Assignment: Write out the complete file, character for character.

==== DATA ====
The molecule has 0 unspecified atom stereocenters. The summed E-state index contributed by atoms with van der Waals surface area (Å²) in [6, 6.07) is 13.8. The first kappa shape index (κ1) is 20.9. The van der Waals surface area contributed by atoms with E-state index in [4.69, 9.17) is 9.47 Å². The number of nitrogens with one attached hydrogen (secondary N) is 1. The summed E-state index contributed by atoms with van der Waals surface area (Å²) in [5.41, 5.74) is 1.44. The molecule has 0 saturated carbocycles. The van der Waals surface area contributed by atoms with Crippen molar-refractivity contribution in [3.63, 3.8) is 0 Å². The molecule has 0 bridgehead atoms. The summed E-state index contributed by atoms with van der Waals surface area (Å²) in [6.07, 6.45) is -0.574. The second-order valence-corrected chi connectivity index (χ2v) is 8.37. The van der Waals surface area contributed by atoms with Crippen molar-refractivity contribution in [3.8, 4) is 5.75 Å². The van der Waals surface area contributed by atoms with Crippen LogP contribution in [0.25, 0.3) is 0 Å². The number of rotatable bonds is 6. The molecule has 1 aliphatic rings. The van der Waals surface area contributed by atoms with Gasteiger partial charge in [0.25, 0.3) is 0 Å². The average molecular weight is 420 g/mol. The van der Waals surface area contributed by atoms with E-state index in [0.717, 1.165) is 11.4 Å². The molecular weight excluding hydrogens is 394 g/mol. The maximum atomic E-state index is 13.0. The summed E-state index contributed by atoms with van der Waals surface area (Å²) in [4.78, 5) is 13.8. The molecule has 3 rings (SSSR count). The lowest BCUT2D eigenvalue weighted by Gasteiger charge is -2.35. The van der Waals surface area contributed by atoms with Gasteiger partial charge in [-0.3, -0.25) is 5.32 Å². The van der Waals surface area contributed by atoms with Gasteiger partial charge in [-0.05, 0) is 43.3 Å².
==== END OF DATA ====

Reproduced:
The molecule has 0 unspecified atom stereocenters. The summed E-state index contributed by atoms with van der Waals surface area (Å²) in [6, 6.07) is 13.8. The first kappa shape index (κ1) is 20.9. The van der Waals surface area contributed by atoms with E-state index in [4.69, 9.17) is 9.47 Å². The number of nitrogens with one attached hydrogen (secondary N) is 1. The summed E-state index contributed by atoms with van der Waals surface area (Å²) in [5.41, 5.74) is 1.44. The molecule has 0 saturated carbocycles. The van der Waals surface area contributed by atoms with Crippen molar-refractivity contribution in [3.63, 3.8) is 0 Å². The molecule has 0 bridgehead atoms. The summed E-state index contributed by atoms with van der Waals surface area (Å²) in [6.07, 6.45) is -0.574. The second-order valence-corrected chi connectivity index (χ2v) is 8.37. The van der Waals surface area contributed by atoms with Crippen molar-refractivity contribution in [3.8, 4) is 5.75 Å². The van der Waals surface area contributed by atoms with Crippen LogP contribution in [0.25, 0.3) is 0 Å². The number of rotatable bonds is 6. The molecule has 1 aliphatic rings. The van der Waals surface area contributed by atoms with Gasteiger partial charge in [0.25, 0.3) is 0 Å². The average molecular weight is 420 g/mol. The van der Waals surface area contributed by atoms with E-state index in [0.717, 1.165) is 11.4 Å². The molecular weight excluding hydrogens is 394 g/mol. The maximum atomic E-state index is 13.0. The summed E-state index contributed by atoms with van der Waals surface area (Å²) in [4.78, 5) is 13.8. The molecule has 3 rings (SSSR count). The lowest BCUT2D eigenvalue weighted by Gasteiger charge is -2.35. The van der Waals surface area contributed by atoms with Gasteiger partial charge in [-0.3, -0.25) is 5.32 Å². The van der Waals surface area contributed by atoms with Gasteiger partial charge in [-0.05, 0) is 43.3 Å².